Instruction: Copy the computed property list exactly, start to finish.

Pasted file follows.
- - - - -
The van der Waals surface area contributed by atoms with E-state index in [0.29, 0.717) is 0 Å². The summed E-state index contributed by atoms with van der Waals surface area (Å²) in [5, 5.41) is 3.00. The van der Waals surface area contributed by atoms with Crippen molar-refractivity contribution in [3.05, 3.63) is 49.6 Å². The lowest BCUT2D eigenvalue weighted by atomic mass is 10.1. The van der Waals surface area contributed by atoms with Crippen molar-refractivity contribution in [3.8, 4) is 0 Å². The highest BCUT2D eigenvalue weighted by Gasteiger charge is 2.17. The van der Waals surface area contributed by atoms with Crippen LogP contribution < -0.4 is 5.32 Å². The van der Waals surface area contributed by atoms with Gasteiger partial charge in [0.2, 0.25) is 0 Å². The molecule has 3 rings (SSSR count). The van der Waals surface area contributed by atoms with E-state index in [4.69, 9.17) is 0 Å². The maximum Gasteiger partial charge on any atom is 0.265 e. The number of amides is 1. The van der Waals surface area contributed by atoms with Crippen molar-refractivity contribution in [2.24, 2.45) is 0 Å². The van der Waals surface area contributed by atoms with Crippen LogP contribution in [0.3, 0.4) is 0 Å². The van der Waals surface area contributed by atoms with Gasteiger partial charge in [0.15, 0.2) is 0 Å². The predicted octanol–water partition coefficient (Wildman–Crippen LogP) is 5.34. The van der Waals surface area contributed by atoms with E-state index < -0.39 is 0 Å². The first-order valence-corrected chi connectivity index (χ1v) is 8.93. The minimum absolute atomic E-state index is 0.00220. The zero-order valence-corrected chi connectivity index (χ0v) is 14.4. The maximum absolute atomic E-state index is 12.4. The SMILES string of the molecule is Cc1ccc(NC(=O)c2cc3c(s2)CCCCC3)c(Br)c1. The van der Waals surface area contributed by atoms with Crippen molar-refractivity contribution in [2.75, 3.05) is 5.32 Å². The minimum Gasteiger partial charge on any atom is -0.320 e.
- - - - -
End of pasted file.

The van der Waals surface area contributed by atoms with E-state index in [0.29, 0.717) is 0 Å². The summed E-state index contributed by atoms with van der Waals surface area (Å²) in [5, 5.41) is 3.00. The van der Waals surface area contributed by atoms with Crippen molar-refractivity contribution in [3.05, 3.63) is 49.6 Å². The lowest BCUT2D eigenvalue weighted by atomic mass is 10.1. The van der Waals surface area contributed by atoms with Crippen molar-refractivity contribution in [3.8, 4) is 0 Å². The highest BCUT2D eigenvalue weighted by Gasteiger charge is 2.17. The van der Waals surface area contributed by atoms with Crippen LogP contribution < -0.4 is 5.32 Å². The van der Waals surface area contributed by atoms with Gasteiger partial charge in [0.2, 0.25) is 0 Å². The molecule has 3 rings (SSSR count). The van der Waals surface area contributed by atoms with E-state index in [4.69, 9.17) is 0 Å². The maximum Gasteiger partial charge on any atom is 0.265 e. The number of amides is 1. The van der Waals surface area contributed by atoms with Crippen molar-refractivity contribution in [2.24, 2.45) is 0 Å². The van der Waals surface area contributed by atoms with Crippen LogP contribution in [0.3, 0.4) is 0 Å². The van der Waals surface area contributed by atoms with Gasteiger partial charge in [0.15, 0.2) is 0 Å². The predicted octanol–water partition coefficient (Wildman–Crippen LogP) is 5.34. The van der Waals surface area contributed by atoms with E-state index < -0.39 is 0 Å². The first-order valence-corrected chi connectivity index (χ1v) is 8.93. The minimum absolute atomic E-state index is 0.00220. The zero-order valence-corrected chi connectivity index (χ0v) is 14.4. The maximum absolute atomic E-state index is 12.4. The SMILES string of the molecule is Cc1ccc(NC(=O)c2cc3c(s2)CCCCC3)c(Br)c1. The van der Waals surface area contributed by atoms with Crippen molar-refractivity contribution in [2.75, 3.05) is 5.32 Å². The minimum Gasteiger partial charge on any atom is -0.320 e.